“There are a lot of hypotheses, but no conclusive explanation or theory,” says Stoddard, who’s an evolutionary biologist based at Princeton University. “It was a good puzzle.”
To solve it, Stoddard teamed up with L. Mahadevan, a biophysicist at Harvard University who has studied “how leaves ripple, how tendrils coil, and how the brain folds, among other things.” He realized that all eggs could be described according to two simple characteristics—how asymmetric they are, and how elliptical they are. Measure these traits, and you can plot every bird egg on a simple graph. They did that for the eggs of 1,400 bird species, whose measurements Stoddard extracted from almost 50,000 photos. It was the resulting graph that revealed the left-field nature of chicken eggs.
As well as measuring eggs, the team also collected a huge amount of data for their 1,400 bird species, including body mass, clutch number, diet, nest location, how quickly they grow, the climate in which they live, and more. Some of these factors can explain egg size—bigger birds with smaller clutches tend to have longer eggs—but to the team’s surprise, none of these factors explained egg shape. This meant that many of the existing hypotheses for egg shape don’t actually hold up when you study a lot of eggs. Cliff-nesting birds, for example, don’t have pointier-than-average eggs.
In fact, only one factor correlated well with egg shape: a bird’s flying ability. You can quantify that by measuring a bird’s wing. The wingtips of the most accomplished aeronauts are longer relative to their hand bones. And as Stoddard’s team found, these good fliers are also more likely to have asymmetric and elliptical eggs. “I was truly surprised by that,” she says.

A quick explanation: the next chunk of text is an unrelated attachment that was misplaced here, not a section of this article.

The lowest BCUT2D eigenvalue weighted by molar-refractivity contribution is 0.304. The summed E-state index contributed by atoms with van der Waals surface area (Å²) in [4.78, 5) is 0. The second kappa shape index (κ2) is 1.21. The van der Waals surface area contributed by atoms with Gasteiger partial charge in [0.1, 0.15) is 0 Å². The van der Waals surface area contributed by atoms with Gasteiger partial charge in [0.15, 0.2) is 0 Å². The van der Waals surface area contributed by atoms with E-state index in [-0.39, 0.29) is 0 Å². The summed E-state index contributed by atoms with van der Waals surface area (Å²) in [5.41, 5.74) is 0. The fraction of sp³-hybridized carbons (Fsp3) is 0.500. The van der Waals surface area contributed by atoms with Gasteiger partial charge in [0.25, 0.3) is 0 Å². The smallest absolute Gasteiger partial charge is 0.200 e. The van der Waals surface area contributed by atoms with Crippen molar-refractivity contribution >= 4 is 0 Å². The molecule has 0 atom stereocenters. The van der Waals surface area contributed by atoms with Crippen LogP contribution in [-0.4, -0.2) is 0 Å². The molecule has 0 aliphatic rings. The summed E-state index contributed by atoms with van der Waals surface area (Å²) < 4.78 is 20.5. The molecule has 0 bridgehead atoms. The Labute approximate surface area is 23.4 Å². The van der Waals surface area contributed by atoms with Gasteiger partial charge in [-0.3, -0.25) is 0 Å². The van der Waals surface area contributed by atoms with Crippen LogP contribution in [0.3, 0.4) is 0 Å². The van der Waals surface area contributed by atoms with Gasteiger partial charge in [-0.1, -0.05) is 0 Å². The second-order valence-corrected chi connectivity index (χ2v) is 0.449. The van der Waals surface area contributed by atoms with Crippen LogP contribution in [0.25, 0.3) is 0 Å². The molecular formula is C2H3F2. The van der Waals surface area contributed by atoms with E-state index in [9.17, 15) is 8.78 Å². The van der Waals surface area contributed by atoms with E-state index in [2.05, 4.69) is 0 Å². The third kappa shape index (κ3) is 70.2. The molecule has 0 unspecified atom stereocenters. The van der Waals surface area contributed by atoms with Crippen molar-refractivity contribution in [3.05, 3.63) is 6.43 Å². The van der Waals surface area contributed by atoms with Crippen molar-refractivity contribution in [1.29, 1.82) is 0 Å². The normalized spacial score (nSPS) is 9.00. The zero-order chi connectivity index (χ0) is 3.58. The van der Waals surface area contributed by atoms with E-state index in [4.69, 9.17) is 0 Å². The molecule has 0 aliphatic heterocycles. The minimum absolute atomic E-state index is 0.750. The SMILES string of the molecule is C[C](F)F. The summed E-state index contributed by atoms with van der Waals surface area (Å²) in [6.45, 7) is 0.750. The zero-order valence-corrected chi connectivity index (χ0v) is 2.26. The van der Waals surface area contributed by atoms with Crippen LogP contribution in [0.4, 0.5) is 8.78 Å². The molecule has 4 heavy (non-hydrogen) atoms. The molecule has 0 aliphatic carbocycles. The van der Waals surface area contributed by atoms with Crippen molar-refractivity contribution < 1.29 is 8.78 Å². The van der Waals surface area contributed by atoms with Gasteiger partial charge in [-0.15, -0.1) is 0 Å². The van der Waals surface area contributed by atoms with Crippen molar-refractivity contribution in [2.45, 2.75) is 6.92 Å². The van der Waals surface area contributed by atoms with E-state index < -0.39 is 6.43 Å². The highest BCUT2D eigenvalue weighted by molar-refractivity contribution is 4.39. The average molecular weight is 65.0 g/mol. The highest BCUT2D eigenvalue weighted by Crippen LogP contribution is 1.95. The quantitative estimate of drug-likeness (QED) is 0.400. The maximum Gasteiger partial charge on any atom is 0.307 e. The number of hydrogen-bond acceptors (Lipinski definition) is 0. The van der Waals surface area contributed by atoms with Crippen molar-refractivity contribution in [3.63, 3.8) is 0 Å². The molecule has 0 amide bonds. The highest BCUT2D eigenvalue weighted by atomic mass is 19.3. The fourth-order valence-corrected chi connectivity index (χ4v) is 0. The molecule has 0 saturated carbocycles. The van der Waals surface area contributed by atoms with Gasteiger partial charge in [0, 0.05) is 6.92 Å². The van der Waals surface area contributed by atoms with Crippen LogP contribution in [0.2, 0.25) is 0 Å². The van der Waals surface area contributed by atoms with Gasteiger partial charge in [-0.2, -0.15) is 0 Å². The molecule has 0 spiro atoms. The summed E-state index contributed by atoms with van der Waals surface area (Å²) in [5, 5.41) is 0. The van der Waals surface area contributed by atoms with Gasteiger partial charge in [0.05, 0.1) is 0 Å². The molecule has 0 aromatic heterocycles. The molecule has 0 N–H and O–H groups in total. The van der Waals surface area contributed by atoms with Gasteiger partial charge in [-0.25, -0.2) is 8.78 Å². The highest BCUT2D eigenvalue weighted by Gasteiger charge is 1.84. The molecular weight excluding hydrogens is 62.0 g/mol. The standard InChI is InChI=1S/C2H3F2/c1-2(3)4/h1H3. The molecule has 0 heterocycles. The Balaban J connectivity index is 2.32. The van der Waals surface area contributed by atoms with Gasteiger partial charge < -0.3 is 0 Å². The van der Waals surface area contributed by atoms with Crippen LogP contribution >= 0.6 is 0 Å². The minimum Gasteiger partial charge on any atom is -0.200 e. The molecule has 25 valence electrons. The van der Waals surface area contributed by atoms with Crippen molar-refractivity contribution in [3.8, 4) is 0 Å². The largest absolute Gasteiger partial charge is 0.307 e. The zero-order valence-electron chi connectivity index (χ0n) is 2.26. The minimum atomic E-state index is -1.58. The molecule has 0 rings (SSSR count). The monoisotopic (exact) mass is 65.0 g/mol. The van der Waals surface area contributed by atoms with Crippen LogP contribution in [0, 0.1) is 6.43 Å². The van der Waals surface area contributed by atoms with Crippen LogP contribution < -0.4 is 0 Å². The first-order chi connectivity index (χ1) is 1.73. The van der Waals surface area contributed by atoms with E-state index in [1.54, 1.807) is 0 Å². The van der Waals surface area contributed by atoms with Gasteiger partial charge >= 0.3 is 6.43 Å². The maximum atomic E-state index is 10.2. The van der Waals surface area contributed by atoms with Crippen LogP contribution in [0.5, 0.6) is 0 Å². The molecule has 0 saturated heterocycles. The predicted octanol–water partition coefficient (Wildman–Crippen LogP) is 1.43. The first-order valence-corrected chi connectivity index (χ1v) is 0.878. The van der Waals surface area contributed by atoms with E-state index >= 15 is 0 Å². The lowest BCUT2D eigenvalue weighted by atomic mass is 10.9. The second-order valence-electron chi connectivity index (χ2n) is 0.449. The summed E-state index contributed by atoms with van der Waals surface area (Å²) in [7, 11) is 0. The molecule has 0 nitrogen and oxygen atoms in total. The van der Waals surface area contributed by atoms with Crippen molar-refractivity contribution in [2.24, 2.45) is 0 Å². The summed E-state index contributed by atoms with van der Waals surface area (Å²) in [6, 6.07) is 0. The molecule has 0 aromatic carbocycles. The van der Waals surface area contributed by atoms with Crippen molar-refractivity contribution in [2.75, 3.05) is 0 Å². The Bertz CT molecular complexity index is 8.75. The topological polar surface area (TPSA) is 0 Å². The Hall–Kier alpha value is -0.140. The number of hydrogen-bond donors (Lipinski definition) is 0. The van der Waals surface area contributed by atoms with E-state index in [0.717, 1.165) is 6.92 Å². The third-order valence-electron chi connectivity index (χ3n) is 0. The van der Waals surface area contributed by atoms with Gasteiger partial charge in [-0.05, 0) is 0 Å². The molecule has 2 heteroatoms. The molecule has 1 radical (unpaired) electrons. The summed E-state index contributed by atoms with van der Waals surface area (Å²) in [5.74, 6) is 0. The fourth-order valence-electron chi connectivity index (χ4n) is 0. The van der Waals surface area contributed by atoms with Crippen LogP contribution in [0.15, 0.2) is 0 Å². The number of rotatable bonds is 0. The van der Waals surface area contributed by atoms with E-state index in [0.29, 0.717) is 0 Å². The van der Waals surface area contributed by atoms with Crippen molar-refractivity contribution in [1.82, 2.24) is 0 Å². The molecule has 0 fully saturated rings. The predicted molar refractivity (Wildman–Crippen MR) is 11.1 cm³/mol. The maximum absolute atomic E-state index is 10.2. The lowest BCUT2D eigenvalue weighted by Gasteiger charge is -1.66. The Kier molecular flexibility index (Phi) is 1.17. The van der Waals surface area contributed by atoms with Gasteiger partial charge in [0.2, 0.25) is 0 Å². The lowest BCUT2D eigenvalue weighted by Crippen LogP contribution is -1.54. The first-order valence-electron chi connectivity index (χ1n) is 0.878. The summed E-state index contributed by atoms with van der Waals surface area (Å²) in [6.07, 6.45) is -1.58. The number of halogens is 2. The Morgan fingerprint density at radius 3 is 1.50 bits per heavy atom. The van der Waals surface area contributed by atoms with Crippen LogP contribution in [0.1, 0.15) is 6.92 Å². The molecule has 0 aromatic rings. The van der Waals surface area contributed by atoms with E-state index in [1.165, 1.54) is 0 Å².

You can see that pattern across the birds in general, and you can even see it within closely related groups. Hummingbirds are great fliers, but their closest relatives—the swifts—are even better, and while hummingbird eggs are symmetrical, swift eggs are pointed, more like pine nuts than Tic Tacs. Owls tend to have spherical eggs, but the better fliers among them, like barn owls, have more elliptical ones than their relatives.
Penguins are exceptions that prove the rule. They may be flightless but they swim by essentially flying underwater, so their eggs are pointed rather than symmetric; they were probably influenced by the same evolutionary forces that create asymmetric eggs in strong airborne fliers.
Those forces are not obvious, but they’re related to the way eggs are built. It begins when an unfertilized egg cell is added to a globule of yolk, and sent down a bird’s oviduct—a long canal that Stoddard describes as “a stretchy tube like a sock or pantyhose.” On its travels, it is fertilized by sperm, surrounded by white, and coated in two membranes. The membranes are pumped with fluid like a balloon being inflated, and finally surrounded by a shell. Counter-intuitively, it’s not the shell that matters most, but the membranes. If you dissolve the shell in acid, the naked egg will still retain its original shape.